New Developments in the DOJ's Inquiry into Chinese Influence at American Research Institutions
This week, the Department of Justice (DOJ) announced criminal charges against two more decorated researchers from American universities as a result of their allegedly undisclosed participation in Chinese recruitment programs. As is evident from this recent announcement, the global pandemic has not halted the DOJ China Initiative’s focus on so-called soft targets such as professors and students at research institutions.1 As we anticipated last October following charges against University of Kansas Professor Feng Tao, criminal prosecutions at research institutions remain a priority for the DOJ in service of the Trump administration’s foreign policy goals of rooting out Chinese threats to American economic and security interests. Furthermore, these threats have real implications for research institutions as the geopolitical impact of the pandemic further erodes U.S.-Chinese relations.2
In this alert, we follow up on past scholarship by outlining the key themes underlying the government’s latest charges against professors from the University of Arkansas and the Cleveland Clinic and explaining how research institutions can translate these themes into action.
Professor Simon Saw-Teong Ang
On May 11, 2020, Professor Simon Ang, director of the University of Arkansas’s High Density Electronics Center, was charged with one count of wire fraud.3 The DOJ alleges Ang failed to fully disclose his affiliation with China’s talent programs, including the Thousand Talents Program (TTP). Prosecutors assert that such talent programs are Chinese-government recruitment initiatives designed to entice professors and researchers to work in, and on behalf of, China.4
Specifically, the DOJ contends that Ang failed to inform both the University of Arkansas and the National Aeronautics and Space Administration (NASA) of his relationship with the Chinese government and three Chinese companies.5 As a result, Ang caused the University of Arkansas to submit materially false documentation to NASA and improperly receive approximately $512,904.56 in grant funding from NASA between June 2017 and February 2020.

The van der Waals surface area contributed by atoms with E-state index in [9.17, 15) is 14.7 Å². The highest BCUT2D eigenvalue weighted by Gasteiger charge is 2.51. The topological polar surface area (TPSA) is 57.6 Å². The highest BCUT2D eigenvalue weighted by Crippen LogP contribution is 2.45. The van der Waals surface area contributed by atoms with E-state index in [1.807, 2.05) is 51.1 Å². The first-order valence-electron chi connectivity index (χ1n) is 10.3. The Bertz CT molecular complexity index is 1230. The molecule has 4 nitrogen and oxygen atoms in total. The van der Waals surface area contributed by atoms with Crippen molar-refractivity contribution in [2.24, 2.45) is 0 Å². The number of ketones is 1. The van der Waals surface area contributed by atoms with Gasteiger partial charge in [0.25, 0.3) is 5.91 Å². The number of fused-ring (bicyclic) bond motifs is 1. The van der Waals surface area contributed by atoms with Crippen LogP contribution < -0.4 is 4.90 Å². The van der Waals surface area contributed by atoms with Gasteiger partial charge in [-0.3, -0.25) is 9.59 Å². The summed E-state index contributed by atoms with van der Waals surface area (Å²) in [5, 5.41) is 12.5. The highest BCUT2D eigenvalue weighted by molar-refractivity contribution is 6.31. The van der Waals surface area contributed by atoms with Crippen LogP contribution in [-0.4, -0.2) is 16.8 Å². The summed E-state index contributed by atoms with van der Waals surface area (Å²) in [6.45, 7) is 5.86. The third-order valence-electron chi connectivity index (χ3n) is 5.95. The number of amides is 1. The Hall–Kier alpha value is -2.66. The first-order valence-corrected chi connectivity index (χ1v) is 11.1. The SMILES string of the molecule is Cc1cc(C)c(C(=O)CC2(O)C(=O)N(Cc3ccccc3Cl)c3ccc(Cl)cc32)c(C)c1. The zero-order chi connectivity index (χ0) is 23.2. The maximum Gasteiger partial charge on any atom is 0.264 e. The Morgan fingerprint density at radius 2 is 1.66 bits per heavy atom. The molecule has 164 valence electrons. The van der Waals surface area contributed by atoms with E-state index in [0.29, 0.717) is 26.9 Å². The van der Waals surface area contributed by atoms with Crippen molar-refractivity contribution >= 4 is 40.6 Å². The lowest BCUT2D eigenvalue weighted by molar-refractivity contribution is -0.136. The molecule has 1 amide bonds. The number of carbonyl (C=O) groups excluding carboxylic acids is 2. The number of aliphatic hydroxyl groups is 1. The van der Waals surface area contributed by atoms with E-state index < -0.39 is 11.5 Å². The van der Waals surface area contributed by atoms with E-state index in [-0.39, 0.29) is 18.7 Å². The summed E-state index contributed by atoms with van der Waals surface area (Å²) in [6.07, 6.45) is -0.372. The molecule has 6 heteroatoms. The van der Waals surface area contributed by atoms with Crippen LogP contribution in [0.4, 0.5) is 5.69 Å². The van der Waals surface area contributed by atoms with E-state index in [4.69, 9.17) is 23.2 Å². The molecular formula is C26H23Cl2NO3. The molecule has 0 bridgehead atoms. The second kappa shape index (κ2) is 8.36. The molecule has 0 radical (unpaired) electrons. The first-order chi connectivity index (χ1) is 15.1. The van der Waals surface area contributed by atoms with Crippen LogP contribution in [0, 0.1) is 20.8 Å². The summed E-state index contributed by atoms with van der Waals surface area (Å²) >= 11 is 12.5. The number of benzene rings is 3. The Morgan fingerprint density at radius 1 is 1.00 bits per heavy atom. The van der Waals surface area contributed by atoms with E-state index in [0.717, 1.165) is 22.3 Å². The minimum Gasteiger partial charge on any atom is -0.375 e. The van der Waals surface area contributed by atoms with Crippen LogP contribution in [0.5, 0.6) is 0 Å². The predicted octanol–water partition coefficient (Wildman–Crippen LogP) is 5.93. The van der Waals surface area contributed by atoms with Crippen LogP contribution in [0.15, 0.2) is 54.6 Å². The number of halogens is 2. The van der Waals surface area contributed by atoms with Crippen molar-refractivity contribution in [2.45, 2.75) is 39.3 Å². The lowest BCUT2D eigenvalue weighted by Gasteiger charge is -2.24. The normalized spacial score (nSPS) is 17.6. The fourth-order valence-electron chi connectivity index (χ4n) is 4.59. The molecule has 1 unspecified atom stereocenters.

The DOJ buttresses its charges by highlighting an email exchange between Ang and a visiting researcher from Xidian University in Xi’an, China, in which Ang allegedly states, “Not many people here know I am [a Thousand Talents Schola[r]], but if this leaks out, my job here will be in deep troubles […] Please keep this to yourself as I trust you […] [J]ust tell him to keep quiet about [REDACTED] and my involvement in Xidian. Otherwise, we may be ‘fired’ from our jobs here. After you read this e-mail, please delete for safety sake as any e-mail can be retrieved.”6 Ang also admonished the visiting researcher for including his University of Arkansas email address in an email sent to his personal email account, which Ang maintained the university was not previously aware.7
Dr. Qing (Kenneth) Wang
Dr. Qing Wang, former professor of molecular medicine at the Cleveland Clinic Lerner College of Medicine (Cleveland Clinic), was charged on May 12, 2020 with submitting false claims and committing wire fraud.8 According to the DOJ, Wang and his research group received approximately $3.6 million in National Institute of Health (NIH) grant funding while failing to adequately disclose his position as Dean of the College of Life Sciences and Technology at the Huazhong University of Science and Technology (HUST), and his receipt of research grants received from the National Natural Science Foundation of China to the Cleveland Clinic and NIH.9
According to the DOJ, Wang also accepted a position with China’s TTP in 2008—11 years before his employment at the Cleveland Clinic.10 Through his participation in this program, Wang allegedly received approximately $3 million in research support, travel and lodging expenses in connection with his trips to and from China. The DOJ alleges that these benefits continued through the time that he was receiving grant funding from the NIH.
Despite the difference in the underlying criminal charges, these cases stem from the researchers’ alleged affiliations with the Chinese government through the TTP. As we previously discussed, the TTP has spawned numerous inquiries from the FBI and DOJ, including the arrest of Harvard University’s chemistry and chemical biology department chair, Charles Lieber, earlier this year. Professors and university researchers—and their institutions—continue to attract federal attention, and it is likely that Ang and Wang will not be the last academics to be named in a DOJ press release announcing charges or a criminal resolution based on similar facts. While participation in the TTP does not, in and of itself, violate U.S. law, this line of cases and DOJ’s public statements make clear that enforcement authorities will continue to target failures to disclose affiliations with this program.